Jane McGrail reports back from the April 2022 conference “A Crisis of Caring: The Humanities and Our Health”, where the National Humanities Center of North Carolina facilitated Medical Humanities conversations across an interdisciplinary cohort
Sonakshi Srivastava explores the narrativisation of a caregiver’s well-being in Tishani Doshi’s Girl in White Cotton (2020) Longlisted for the 2020 Booker Prize, Tishani Doshi’s Girl in White Cotton or Burnt Sugar (as published
Anna McFarlane reports from the hybrid Futures of Care Symposium that took place in mid-April at the Thackray Museum of Medicine, Leeds, discussing care tech, robots, and their relationship to our health, and our
Swati Joshi explores the concepts of self-care and proprioceptive care via Beckett’s last TV play, a wordless piece featuring only a dreaming man and his dreamed self. When one thinks of hands, one visualises
Joe Wood reviews ON CARE, edited by Rebecca Jagoe and Sharon Kivland (Ma Bibliothèque, 2020) ‘Send fruit’ is apparently what Chileans say over the phone on international calls. Like asking about the weather, this
Leanne O’Sullivan’s poetry collection A Quarter of an Hour uses imagery of animals and the natural world to create a bridge between illness and health, showing how understanding and acceptance can be as indispensable in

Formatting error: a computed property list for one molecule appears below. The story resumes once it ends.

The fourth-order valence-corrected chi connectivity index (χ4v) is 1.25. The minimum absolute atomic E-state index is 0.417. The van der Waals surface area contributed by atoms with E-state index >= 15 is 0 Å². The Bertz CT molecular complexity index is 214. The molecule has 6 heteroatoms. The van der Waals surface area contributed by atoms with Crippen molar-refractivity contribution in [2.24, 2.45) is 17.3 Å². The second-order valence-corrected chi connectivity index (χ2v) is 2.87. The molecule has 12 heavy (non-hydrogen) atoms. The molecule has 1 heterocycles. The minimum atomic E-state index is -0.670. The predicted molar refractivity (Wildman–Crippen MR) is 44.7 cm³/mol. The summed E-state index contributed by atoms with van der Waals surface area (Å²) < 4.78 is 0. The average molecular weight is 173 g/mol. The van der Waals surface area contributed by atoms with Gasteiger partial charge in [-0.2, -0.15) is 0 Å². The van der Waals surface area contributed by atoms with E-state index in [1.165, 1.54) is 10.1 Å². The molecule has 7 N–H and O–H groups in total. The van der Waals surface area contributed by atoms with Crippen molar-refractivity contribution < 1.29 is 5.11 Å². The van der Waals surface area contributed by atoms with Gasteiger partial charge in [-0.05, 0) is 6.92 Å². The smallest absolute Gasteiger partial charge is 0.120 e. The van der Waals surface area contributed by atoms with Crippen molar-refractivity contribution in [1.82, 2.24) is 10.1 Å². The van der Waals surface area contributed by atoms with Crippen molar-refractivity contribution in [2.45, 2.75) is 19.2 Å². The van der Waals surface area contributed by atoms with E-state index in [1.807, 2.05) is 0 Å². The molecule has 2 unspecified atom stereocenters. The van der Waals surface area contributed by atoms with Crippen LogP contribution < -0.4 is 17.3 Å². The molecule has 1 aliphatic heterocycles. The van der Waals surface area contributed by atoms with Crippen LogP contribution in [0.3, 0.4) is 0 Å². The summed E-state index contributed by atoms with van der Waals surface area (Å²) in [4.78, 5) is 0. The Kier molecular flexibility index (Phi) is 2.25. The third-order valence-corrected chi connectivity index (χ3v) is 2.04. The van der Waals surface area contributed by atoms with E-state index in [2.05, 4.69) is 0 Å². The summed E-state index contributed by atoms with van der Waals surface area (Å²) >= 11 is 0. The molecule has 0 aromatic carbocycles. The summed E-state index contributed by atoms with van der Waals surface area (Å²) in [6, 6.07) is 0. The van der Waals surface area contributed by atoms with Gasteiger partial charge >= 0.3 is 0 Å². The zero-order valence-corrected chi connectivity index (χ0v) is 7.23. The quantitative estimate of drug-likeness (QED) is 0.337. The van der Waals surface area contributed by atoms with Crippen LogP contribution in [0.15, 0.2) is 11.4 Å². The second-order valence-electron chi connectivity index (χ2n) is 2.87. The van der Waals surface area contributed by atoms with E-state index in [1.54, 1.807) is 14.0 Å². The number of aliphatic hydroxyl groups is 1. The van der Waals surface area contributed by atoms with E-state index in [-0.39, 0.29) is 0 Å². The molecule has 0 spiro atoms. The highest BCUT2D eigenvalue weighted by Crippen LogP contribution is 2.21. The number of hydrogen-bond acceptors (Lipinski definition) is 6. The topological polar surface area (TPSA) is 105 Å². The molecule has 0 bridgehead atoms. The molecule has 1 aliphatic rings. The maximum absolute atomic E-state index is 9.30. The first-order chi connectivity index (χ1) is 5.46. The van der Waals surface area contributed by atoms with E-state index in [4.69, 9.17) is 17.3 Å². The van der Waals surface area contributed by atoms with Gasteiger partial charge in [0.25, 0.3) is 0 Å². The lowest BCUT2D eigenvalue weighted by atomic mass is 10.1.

In August 2021, the Witch Institute convened witches, activists, artists, filmmakers, curators, historians, scholars, feminists, healers, and more to explore the radical possibilities and dangers under Western capitalist colonialism of witchy ways of knowing, being, caring,
Gill Partington revisits the collective process of indexing evidence at a recent workshop series. Following the Evidence is a seminar series which has been running during the month of July 2021. The events explored
Adina Stroia explores care as durational practice in Noëlle Châtelet’s writings on her mother’s decision to end her own life. Part of the series ‘Contemporary Womxn’s Writing and the Medical Humanities’, guest edited for The Polyphony by Rebecca Rosenberg and Benjamin Dalton.
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